Wednesday, February 9, 2011
THE FINE ART OF BUYING A SAMPLE GOWN
Now, a word about wear and tear: Before you start bargaining, check out how much or how little that soon-to-be-yours gown has been tried on by others. This means really looking at it inside as well as out. Is it ripped, stained, the hem soiled and need cleaning? While most samples have never left the shop, think of them as used gowns considering how many bodies have been in and out of them. The overall condition of most samples has a lot to do with how the salon takes care of their stock. Still, figure on dry cleaning whether the gown looks like it needs it or not. After a good clean and press it will seem revived both inside and out and take on a new life of its own. So the question is, who pays the cleaning bill? In some cases, the more service oriented the establishment, the more accommodating they'll be. As for alterations, you might save them for when and if you have your gown customized. If you are customizing, any nipping in of the waist or shortening of the hemline might have to wait anyway.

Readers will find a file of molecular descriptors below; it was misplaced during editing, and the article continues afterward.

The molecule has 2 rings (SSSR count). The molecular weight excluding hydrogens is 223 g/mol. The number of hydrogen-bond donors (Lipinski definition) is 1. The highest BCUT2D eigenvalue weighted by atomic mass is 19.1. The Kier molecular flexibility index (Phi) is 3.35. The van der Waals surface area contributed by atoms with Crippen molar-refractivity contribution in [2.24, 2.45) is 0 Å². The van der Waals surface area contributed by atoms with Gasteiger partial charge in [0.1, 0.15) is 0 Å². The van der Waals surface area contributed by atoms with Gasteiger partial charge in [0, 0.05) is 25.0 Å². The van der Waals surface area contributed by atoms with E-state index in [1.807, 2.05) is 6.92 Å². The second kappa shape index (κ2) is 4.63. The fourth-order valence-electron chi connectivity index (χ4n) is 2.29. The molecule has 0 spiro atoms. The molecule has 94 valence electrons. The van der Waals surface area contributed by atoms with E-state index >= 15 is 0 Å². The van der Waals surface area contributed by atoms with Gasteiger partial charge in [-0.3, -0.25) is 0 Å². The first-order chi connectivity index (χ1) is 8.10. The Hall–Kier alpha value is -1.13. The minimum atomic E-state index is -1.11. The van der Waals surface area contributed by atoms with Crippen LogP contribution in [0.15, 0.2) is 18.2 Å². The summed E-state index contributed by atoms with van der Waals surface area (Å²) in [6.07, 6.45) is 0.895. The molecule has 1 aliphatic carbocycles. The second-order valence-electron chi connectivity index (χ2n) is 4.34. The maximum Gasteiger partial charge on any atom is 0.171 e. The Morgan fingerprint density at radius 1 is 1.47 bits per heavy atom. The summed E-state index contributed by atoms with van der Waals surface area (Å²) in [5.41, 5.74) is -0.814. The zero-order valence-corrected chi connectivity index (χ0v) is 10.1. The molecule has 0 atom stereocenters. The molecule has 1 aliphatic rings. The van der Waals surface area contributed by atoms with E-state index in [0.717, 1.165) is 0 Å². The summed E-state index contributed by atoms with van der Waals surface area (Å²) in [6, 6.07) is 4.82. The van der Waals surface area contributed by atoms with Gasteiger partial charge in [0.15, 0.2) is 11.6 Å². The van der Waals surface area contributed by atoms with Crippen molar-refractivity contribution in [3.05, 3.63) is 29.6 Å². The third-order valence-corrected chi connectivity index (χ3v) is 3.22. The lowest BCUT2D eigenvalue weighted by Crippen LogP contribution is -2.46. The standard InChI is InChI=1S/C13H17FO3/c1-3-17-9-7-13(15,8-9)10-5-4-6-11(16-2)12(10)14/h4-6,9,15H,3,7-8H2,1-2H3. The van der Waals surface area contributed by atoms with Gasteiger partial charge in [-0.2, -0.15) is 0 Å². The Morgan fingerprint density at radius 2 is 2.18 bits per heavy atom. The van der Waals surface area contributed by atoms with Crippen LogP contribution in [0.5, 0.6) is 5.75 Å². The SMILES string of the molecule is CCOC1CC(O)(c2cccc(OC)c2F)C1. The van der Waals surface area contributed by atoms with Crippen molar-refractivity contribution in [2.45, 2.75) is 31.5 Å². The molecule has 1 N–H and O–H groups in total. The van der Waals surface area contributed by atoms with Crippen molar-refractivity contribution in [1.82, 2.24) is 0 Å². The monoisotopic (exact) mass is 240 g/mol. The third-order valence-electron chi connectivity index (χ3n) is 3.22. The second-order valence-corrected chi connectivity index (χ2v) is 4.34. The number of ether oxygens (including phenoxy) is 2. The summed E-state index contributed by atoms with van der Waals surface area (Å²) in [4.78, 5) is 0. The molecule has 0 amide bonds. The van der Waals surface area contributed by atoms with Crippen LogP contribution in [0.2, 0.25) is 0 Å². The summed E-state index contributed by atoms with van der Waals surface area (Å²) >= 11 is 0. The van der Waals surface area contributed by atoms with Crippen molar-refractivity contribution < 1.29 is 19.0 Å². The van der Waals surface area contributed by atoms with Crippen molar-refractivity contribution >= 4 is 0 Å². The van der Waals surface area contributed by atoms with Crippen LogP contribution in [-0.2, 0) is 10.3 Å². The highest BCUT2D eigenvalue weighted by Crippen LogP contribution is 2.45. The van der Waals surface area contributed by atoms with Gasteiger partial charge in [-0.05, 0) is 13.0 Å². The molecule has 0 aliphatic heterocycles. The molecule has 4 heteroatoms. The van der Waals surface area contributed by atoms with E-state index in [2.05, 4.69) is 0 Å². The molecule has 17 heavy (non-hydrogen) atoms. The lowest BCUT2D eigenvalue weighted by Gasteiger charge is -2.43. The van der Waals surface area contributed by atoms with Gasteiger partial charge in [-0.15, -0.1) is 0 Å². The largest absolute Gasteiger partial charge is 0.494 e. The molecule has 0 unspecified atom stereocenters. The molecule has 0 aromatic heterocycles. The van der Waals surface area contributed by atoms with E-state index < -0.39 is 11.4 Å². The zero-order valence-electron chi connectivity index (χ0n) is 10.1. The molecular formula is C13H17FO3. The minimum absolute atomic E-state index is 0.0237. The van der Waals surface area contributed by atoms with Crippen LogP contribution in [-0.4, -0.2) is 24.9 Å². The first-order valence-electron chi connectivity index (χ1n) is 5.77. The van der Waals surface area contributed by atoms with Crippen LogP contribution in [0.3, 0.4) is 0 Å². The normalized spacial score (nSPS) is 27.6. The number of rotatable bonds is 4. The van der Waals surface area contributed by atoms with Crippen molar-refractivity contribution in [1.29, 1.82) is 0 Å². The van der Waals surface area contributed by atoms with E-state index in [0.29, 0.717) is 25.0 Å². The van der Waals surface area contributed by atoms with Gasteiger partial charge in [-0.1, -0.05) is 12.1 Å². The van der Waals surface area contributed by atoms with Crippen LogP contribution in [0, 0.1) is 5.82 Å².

Gowns by Amy-Jo Tatum Bridal